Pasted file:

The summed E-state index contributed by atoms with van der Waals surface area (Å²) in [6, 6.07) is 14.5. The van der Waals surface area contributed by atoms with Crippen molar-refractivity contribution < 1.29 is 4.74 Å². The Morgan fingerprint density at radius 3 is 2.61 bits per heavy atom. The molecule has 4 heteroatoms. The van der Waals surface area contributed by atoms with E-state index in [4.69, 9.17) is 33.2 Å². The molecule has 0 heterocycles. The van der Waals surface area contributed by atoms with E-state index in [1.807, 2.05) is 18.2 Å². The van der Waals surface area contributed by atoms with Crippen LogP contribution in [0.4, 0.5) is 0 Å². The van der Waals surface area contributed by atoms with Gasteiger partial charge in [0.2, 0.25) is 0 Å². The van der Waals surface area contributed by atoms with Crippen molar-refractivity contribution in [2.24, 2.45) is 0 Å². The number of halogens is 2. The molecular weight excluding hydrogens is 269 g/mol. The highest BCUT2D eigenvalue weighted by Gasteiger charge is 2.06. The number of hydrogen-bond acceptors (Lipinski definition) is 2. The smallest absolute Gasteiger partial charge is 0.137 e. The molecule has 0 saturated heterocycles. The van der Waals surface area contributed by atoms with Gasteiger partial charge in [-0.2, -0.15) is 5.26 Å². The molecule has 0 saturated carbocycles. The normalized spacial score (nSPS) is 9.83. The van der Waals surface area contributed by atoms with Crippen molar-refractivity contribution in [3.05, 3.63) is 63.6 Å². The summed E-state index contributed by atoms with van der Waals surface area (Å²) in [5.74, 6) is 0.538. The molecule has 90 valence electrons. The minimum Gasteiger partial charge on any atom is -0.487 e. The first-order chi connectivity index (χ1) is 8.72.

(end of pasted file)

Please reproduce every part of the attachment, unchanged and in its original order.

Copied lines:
The summed E-state index contributed by atoms with van der Waals surface area (Å²) in [6, 6.07) is 14.5. The van der Waals surface area contributed by atoms with Crippen molar-refractivity contribution < 1.29 is 4.74 Å². The Morgan fingerprint density at radius 3 is 2.61 bits per heavy atom. The molecule has 4 heteroatoms. The van der Waals surface area contributed by atoms with E-state index in [4.69, 9.17) is 33.2 Å². The molecule has 0 heterocycles. The van der Waals surface area contributed by atoms with E-state index in [1.807, 2.05) is 18.2 Å². The van der Waals surface area contributed by atoms with Crippen LogP contribution in [0.4, 0.5) is 0 Å². The van der Waals surface area contributed by atoms with Gasteiger partial charge in [0.2, 0.25) is 0 Å². The van der Waals surface area contributed by atoms with Crippen molar-refractivity contribution in [2.24, 2.45) is 0 Å². The number of halogens is 2. The molecular weight excluding hydrogens is 269 g/mol. The highest BCUT2D eigenvalue weighted by Gasteiger charge is 2.06. The number of hydrogen-bond acceptors (Lipinski definition) is 2. The smallest absolute Gasteiger partial charge is 0.137 e. The molecule has 0 saturated heterocycles. The van der Waals surface area contributed by atoms with Gasteiger partial charge in [-0.2, -0.15) is 5.26 Å². The molecule has 0 saturated carbocycles. The normalized spacial score (nSPS) is 9.83. The van der Waals surface area contributed by atoms with Crippen molar-refractivity contribution in [3.05, 3.63) is 63.6 Å². The summed E-state index contributed by atoms with van der Waals surface area (Å²) in [5.74, 6) is 0.538. The molecule has 90 valence electrons. The minimum Gasteiger partial charge on any atom is -0.487 e. The first-order chi connectivity index (χ1) is 8.72.